First, if our sins have not been dealt with, the coming of God’s kingdom is not good news…if our sins have been atoned for, we remain under God’s wrath and outside his kingdom … (and) … if the kingdom is established with justice, where is the justice of God revealed in its fullest? It is revealed at the cross, where Jesus was “put forward as a propitiation … to show God’s righteousness’.[8]

In the image of Christ as Passover Lamb we see the intersection of a host of fundamental biblical themes: the judgement of God; the defeat of his enemies; the rescue of God’s people through a propitiatory sacrifice.

No wonder we still pray the ancient prayer, “Jesus, Lamb of God, you have taken away the sin of the world, have mercy upon us.”


Picture: “Agnus Dei”, Francisco de Zurbarán, 1640

* These posts are adapted from Peter Adam’s essay “The Atoning Saviour,” in Michael R. Stead, ed., Christ Died for Our Sins: Essays on the Atonement, Canberra, Barton, 2013, pp. 15-34. See Barton Books, or order a copy here.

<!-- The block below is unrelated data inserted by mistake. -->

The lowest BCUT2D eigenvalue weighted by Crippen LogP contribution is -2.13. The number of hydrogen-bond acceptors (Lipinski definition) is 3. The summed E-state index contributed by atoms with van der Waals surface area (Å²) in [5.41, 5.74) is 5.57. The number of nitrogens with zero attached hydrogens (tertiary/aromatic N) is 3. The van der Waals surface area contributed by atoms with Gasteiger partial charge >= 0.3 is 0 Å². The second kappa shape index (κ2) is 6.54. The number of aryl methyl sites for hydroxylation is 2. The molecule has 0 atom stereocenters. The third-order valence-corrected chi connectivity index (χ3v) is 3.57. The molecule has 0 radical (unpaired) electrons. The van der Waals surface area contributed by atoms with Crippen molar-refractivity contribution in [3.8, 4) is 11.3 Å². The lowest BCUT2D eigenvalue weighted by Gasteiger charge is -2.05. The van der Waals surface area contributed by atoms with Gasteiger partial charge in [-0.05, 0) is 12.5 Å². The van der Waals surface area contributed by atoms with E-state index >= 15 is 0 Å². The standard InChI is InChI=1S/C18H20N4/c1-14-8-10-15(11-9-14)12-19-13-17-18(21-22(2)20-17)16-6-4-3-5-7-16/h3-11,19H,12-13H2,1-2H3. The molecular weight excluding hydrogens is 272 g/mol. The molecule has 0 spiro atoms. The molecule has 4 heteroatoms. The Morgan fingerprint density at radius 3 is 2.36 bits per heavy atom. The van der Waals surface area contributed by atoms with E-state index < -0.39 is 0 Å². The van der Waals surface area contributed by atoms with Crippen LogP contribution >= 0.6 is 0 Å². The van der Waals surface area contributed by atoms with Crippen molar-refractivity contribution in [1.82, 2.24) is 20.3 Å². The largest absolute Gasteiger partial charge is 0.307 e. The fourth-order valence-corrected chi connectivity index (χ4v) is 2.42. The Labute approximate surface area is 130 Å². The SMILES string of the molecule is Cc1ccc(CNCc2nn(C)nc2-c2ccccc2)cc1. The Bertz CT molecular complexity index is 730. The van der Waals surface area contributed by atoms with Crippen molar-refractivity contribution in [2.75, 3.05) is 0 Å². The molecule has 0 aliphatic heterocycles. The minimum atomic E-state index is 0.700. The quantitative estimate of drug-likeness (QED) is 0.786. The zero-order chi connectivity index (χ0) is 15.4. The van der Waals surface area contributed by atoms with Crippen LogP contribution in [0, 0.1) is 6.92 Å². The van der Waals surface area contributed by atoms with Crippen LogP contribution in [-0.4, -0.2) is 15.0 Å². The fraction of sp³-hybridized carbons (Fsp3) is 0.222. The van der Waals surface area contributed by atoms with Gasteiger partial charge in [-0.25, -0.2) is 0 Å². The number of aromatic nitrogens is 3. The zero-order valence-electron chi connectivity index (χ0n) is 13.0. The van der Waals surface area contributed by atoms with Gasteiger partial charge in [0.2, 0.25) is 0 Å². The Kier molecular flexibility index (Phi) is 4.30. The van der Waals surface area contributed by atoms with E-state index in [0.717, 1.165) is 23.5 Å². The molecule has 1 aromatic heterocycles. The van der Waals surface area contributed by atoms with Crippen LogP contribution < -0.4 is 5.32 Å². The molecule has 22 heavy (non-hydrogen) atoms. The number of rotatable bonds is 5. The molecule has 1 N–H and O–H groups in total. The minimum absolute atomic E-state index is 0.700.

[1] Jeremy R. Treat, The Crucified King: Atonement and Kingdom in Biblical and Systematic Theology, Grand Rapids, Zondervan, 2014, 63.

[2] See Dorothy Lee, “Paschal Imagery in the Gospel of John: A Narrative and Symbolic Reading”, Pacifica 24 , Feb 2011, 13-28.

[3] See also Rom 3:24, Ephes. 1:7, and Rev. 5:9,10.

[4] Richard Bauckham, The Theology of the Book of Revelation, Cambridge, CUP, 1993, 74. And see also GK Beale, The Book of Revelation, NIGTC, Grand Rapids/Cambridge, Eerdmans/Carlisle, Paternoster, 350,351.

[5]  Garry Williams, “Penal Substitution: A Response to Recent Criticisms”, in D. Tidball, D. Hillborn, and J. Thacker, eds, The Atonement Debate: Papers from the London Symposium of the Theology of the Atonement, Grand Rapids, Zondervan, 2008, 187.

[6] John Stott, The Cross of Christ, Leicester, IVP, 1986, 227-251.

[7] Graham Cole, God the Peacemaker: How Atonement Brings Shalom, NSBT, Nottingham, Apollos/ Downers Grove, IVP, 2009, 183.

[8] Treat, Crucified King, 225.